February 2015 Practice Update: Books, and Bright Spots

Hiya Folks,

Lots to cover this month. Let’s start with the business.

Monetization of Blackwell’s Trumpet Basics

I have decided to monetize this site through the use of affiliate links. What this means is that I will occasionally post a link to a product or service that I firmly believe in and/or use on a regular basis.

If at any point you want to support this site all you have to do is click an affiliate link (labeled “affiliate”) and purchase that item. The service provider will then pay me a small commission at no additional charge to you. All revenue directly supports the maintenance of this blog as an educational resource.

At no point will there be external advertising on this web site.

I largely find it annoying and want you to ENJOY coming here for a good read!

A Book Review (and affiliate example)

I recently started reading a very cool book about creating change in your life and others called Switch: How to Change Things When Change Is Hard (affiliate). We like change here – considering that’s what practice is all about.

Here’s a summary of what I’ve learned so far and later I’ll show you how I’ve applied it to practice:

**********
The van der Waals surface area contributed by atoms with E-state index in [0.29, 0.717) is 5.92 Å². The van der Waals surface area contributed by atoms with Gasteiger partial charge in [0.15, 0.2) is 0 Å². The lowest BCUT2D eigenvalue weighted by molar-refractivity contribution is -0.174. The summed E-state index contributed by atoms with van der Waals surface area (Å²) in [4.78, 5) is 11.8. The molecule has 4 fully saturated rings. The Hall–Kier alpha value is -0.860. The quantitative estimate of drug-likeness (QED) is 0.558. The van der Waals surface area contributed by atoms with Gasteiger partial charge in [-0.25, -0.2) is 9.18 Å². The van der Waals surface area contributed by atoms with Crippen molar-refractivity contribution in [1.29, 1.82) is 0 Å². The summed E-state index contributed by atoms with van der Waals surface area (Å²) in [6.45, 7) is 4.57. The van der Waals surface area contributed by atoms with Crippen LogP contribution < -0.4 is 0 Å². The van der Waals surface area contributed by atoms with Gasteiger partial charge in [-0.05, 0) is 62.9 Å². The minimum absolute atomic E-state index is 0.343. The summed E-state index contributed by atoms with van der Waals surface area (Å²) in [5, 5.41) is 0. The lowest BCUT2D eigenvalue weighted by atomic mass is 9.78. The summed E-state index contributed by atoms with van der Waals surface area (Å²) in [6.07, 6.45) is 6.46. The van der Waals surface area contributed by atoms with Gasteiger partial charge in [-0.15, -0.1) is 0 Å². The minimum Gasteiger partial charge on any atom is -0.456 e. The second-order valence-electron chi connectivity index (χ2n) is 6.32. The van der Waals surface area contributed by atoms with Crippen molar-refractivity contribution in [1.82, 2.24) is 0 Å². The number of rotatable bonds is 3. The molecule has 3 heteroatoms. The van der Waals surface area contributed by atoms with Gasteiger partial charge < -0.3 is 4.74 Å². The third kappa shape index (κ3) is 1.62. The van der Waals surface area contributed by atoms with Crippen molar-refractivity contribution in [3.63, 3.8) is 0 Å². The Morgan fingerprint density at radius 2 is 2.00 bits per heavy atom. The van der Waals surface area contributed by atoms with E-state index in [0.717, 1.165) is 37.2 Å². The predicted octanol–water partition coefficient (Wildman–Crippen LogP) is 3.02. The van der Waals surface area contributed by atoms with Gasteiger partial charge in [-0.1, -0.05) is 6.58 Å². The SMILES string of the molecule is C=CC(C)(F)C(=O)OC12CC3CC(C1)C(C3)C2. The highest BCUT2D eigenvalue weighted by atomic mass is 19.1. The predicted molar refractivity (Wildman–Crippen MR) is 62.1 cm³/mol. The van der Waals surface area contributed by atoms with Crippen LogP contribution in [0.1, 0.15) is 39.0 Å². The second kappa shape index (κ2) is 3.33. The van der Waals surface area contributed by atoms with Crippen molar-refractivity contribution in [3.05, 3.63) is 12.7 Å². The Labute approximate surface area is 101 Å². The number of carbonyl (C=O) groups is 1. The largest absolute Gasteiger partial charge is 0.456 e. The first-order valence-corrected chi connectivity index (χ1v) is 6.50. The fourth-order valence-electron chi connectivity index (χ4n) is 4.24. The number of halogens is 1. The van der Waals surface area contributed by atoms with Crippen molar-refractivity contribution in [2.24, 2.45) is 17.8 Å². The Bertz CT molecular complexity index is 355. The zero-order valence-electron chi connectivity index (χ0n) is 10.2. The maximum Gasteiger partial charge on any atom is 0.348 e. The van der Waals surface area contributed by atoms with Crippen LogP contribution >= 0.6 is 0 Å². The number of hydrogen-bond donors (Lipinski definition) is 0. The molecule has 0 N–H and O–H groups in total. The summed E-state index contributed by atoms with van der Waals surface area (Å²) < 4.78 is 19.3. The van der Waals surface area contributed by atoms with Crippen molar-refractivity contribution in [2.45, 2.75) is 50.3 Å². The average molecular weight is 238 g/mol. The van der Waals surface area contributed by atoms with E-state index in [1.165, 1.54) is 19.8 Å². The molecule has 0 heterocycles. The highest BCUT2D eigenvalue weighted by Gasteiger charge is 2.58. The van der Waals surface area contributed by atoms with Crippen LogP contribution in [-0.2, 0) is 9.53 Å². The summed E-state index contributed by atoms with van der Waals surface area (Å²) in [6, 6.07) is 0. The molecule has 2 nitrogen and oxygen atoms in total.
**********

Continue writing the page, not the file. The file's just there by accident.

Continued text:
• We have two parts to our brain – the intellectual “rider” and the emotional “elephant.”
  • The rider is the thinker. He/she can come up with profoundly intricate plans of action. The problem is the rider’s tendency to over-analyze, more or less wandering in existential circles. While the rider has lots of brains he has an easily exhaustible amount of strength, or will power.
  • The elephant doesn’t think too much, is reactionary, and very, very powerful.
  • To keep the rider from endlessly speculating you must find a plan that works and stick to it. This is achieved through a wonderfully simple and effective method called identifying the “bright spots.” In other words, look to the past and to others to find what seems to be working and do that.